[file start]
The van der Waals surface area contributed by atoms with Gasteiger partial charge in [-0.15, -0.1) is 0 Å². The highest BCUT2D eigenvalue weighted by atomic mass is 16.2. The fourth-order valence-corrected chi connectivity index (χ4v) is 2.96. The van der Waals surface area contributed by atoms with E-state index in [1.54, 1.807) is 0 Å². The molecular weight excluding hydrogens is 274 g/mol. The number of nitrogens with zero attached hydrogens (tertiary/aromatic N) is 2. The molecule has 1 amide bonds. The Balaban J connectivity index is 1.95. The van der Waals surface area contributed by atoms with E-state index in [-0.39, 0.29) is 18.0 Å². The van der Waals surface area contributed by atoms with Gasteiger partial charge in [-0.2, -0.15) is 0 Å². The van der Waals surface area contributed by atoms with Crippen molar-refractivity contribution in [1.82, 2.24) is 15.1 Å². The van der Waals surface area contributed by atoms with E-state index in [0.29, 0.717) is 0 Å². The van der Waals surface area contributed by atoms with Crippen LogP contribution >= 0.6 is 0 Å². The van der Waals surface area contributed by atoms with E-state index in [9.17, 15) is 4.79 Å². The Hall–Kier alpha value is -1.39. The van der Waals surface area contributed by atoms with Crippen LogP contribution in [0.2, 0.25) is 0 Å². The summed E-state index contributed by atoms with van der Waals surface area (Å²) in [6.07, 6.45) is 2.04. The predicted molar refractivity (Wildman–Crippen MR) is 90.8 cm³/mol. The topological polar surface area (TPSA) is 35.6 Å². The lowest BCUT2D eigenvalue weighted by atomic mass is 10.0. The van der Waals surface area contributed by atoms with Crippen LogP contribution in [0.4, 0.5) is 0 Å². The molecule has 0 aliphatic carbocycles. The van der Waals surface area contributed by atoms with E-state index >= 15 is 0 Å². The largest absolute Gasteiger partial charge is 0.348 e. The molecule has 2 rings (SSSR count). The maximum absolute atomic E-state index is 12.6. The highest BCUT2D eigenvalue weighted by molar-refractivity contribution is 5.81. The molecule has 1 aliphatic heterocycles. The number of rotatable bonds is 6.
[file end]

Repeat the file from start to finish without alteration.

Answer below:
The van der Waals surface area contributed by atoms with Gasteiger partial charge in [-0.15, -0.1) is 0 Å². The highest BCUT2D eigenvalue weighted by atomic mass is 16.2. The fourth-order valence-corrected chi connectivity index (χ4v) is 2.96. The van der Waals surface area contributed by atoms with E-state index in [1.54, 1.807) is 0 Å². The molecular weight excluding hydrogens is 274 g/mol. The number of nitrogens with zero attached hydrogens (tertiary/aromatic N) is 2. The molecule has 1 amide bonds. The Balaban J connectivity index is 1.95. The van der Waals surface area contributed by atoms with E-state index in [-0.39, 0.29) is 18.0 Å². The van der Waals surface area contributed by atoms with Gasteiger partial charge in [-0.2, -0.15) is 0 Å². The van der Waals surface area contributed by atoms with Crippen molar-refractivity contribution in [1.82, 2.24) is 15.1 Å². The van der Waals surface area contributed by atoms with E-state index in [0.29, 0.717) is 0 Å². The van der Waals surface area contributed by atoms with Crippen LogP contribution >= 0.6 is 0 Å². The van der Waals surface area contributed by atoms with E-state index in [9.17, 15) is 4.79 Å². The Hall–Kier alpha value is -1.39. The van der Waals surface area contributed by atoms with Crippen LogP contribution in [0.2, 0.25) is 0 Å². The summed E-state index contributed by atoms with van der Waals surface area (Å²) in [6.07, 6.45) is 2.04. The predicted molar refractivity (Wildman–Crippen MR) is 90.8 cm³/mol. The topological polar surface area (TPSA) is 35.6 Å². The lowest BCUT2D eigenvalue weighted by atomic mass is 10.0. The van der Waals surface area contributed by atoms with Crippen LogP contribution in [0.4, 0.5) is 0 Å². The molecule has 0 aliphatic carbocycles. The van der Waals surface area contributed by atoms with E-state index >= 15 is 0 Å². The largest absolute Gasteiger partial charge is 0.348 e. The molecule has 2 rings (SSSR count). The maximum absolute atomic E-state index is 12.6. The highest BCUT2D eigenvalue weighted by molar-refractivity contribution is 5.81. The molecule has 1 aliphatic heterocycles. The number of rotatable bonds is 6.